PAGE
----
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Proceedings Paper

MS2 bacteriophage as a delivery vessel of porphyrins for photodynamic therapy
Author(s): Brian A. Cohen; Alain E. Kaloyeros; Magnus Bergkvist
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Paper Abstract

Challenges associated with photodynamic therapy (PDT) include the packaging and site-specific delivery of therapeutic agents to the tissue of interest. Nanoscale encapsulation of PDT agents inside targeted virus capsids is a novel concept for packaging and site-specific targeting. The icosahedral MS2 bacteriophage is one potential candidate for such a packaging-system. MS2 has a porous capsid with an exterior diameter of ~28 nm where the pores allow small molecules access to the capsid interior. Furthermore, MS2 presents suitable residues on the exterior capsid for conjugation of targeting ligands. Initial work by the present investigators has successfully demonstrated RNA-based self-packaging of a heterocyclic PDT agent (meso-tetrakis(para-N-trimethylanilinium)porphine, TMAP) into the MS2 capsid. Packaging photoactive compounds in confined spaces could result in energy transfer between the molecules upon photoactivation, which could in turn reduce the production of radical oxygen species (ROS). ROS are key components in photodynamic therapy, and a reduced production could negatively impact the efficacy of PDT treatment. Here, findings are presented from an investigation of ROS generation of TMAP encapsulated within the MS2 capsid compared to free TMAP in solution. Monitoring of ROS production upon photoactivation via a specific singlet oxygen assay revealed the impact on ROS generation between packaged porphyrins as compared to free porphyrin in an aqueous solution. Follow on work will study the ability of MS2-packaged porphyrins to generate ROS in vitro and subsequent cytotoxic effects on cells in culture.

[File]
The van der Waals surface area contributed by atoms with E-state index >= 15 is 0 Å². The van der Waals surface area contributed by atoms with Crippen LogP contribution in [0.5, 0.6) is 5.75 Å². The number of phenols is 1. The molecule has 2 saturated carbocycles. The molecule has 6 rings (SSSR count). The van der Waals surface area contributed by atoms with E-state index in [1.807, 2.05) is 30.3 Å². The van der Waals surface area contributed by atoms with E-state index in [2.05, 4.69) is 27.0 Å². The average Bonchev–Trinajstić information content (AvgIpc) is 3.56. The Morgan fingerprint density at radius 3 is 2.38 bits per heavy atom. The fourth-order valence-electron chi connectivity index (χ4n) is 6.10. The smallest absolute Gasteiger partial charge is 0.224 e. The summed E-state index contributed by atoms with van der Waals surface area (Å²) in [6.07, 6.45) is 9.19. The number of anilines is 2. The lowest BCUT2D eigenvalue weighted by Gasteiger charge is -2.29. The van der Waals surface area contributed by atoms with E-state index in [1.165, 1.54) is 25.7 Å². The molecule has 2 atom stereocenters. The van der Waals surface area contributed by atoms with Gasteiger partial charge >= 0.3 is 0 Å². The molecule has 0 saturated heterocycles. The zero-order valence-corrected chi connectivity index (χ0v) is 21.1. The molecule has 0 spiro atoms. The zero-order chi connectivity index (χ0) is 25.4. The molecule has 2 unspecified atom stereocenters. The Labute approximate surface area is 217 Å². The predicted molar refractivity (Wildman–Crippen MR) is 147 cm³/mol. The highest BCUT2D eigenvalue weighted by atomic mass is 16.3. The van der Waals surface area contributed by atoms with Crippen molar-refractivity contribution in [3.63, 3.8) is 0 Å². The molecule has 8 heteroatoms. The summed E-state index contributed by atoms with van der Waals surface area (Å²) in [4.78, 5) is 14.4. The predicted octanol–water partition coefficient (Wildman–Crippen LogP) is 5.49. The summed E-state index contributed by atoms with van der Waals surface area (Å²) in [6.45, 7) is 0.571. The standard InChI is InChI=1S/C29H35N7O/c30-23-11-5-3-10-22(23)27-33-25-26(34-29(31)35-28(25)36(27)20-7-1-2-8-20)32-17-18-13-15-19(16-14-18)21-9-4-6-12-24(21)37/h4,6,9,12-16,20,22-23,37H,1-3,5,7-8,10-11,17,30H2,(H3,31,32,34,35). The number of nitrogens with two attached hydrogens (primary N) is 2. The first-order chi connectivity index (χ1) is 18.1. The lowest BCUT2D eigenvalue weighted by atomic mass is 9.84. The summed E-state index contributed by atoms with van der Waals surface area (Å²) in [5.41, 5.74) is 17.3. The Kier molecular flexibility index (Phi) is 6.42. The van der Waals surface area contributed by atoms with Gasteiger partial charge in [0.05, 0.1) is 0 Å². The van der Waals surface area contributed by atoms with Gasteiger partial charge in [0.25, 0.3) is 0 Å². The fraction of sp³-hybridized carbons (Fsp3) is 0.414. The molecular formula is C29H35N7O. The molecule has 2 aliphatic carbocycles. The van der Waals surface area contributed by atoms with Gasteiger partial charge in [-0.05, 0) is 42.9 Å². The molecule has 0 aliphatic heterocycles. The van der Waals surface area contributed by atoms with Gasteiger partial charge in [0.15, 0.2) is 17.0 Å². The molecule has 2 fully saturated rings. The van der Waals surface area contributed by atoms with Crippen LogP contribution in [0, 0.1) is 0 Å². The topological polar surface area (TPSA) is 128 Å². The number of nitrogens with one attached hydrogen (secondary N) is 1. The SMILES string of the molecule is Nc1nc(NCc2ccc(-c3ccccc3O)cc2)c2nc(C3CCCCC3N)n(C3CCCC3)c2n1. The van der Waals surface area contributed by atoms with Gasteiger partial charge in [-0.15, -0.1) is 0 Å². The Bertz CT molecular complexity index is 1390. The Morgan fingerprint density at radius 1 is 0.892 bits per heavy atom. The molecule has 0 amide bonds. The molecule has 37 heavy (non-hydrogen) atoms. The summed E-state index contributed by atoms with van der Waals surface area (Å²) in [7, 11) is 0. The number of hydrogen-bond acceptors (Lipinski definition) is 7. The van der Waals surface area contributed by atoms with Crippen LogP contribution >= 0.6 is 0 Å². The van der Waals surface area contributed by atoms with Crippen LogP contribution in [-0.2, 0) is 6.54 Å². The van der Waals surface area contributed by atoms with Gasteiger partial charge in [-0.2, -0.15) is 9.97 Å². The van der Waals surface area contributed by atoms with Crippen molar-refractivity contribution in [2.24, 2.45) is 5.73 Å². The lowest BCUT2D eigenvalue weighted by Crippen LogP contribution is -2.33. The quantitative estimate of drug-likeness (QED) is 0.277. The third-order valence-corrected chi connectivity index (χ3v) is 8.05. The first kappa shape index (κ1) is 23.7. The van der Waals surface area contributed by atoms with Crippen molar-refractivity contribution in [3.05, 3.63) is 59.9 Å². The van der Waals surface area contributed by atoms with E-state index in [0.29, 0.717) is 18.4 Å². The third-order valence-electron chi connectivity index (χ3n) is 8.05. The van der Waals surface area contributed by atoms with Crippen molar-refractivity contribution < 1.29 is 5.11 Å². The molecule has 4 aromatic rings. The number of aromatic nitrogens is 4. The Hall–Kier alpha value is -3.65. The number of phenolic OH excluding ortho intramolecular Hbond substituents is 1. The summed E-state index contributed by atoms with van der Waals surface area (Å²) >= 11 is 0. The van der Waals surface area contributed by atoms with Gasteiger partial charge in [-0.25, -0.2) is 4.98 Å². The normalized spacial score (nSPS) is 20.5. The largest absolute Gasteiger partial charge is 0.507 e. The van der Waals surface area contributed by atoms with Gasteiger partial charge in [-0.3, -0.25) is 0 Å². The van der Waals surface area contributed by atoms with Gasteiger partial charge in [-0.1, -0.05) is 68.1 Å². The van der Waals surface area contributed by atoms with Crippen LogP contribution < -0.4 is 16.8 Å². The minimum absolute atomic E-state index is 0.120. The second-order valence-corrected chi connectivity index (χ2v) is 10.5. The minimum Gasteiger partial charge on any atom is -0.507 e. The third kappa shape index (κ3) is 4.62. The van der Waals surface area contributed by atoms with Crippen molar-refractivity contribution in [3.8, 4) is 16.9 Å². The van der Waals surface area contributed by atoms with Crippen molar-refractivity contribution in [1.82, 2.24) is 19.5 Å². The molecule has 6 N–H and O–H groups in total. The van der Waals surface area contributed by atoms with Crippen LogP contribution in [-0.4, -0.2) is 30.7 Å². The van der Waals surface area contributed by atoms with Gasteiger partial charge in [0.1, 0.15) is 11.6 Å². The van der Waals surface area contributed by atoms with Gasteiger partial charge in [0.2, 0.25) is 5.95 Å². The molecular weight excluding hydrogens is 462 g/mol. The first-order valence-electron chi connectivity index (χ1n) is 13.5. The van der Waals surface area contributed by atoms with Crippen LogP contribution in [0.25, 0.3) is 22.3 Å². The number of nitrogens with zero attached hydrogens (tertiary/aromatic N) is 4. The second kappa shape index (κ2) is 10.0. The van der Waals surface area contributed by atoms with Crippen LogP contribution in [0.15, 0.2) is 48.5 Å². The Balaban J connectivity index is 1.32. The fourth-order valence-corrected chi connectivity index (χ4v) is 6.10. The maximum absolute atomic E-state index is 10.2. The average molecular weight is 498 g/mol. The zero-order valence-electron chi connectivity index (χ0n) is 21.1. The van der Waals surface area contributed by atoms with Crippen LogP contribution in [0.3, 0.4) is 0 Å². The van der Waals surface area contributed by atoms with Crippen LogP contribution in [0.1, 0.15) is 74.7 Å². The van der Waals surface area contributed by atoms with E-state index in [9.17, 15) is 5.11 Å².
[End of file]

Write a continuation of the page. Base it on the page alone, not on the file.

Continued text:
Paper Details

Date Published: 10 February 2011
PDF: 7 pages
Proc. SPIE 7886, Optical Methods for Tumor Treatment and Detection: Mechanisms and Techniques in Photodynamic Therapy XX, 788614 (10 February 2011); doi: 10.1117/12.875202
Show Author Affiliations
Brian A. Cohen, Univ. at Albany (United States)
Alain E. Kaloyeros, Univ. at Albany (United States)
Magnus Bergkvist, Univ. at Albany (United States)

Published in SPIE Proceedings Vol. 7886:
Optical Methods for Tumor Treatment and Detection: Mechanisms and Techniques in Photodynamic Therapy XX
David H. Kessel; Tayyaba Hasan, Editor(s)

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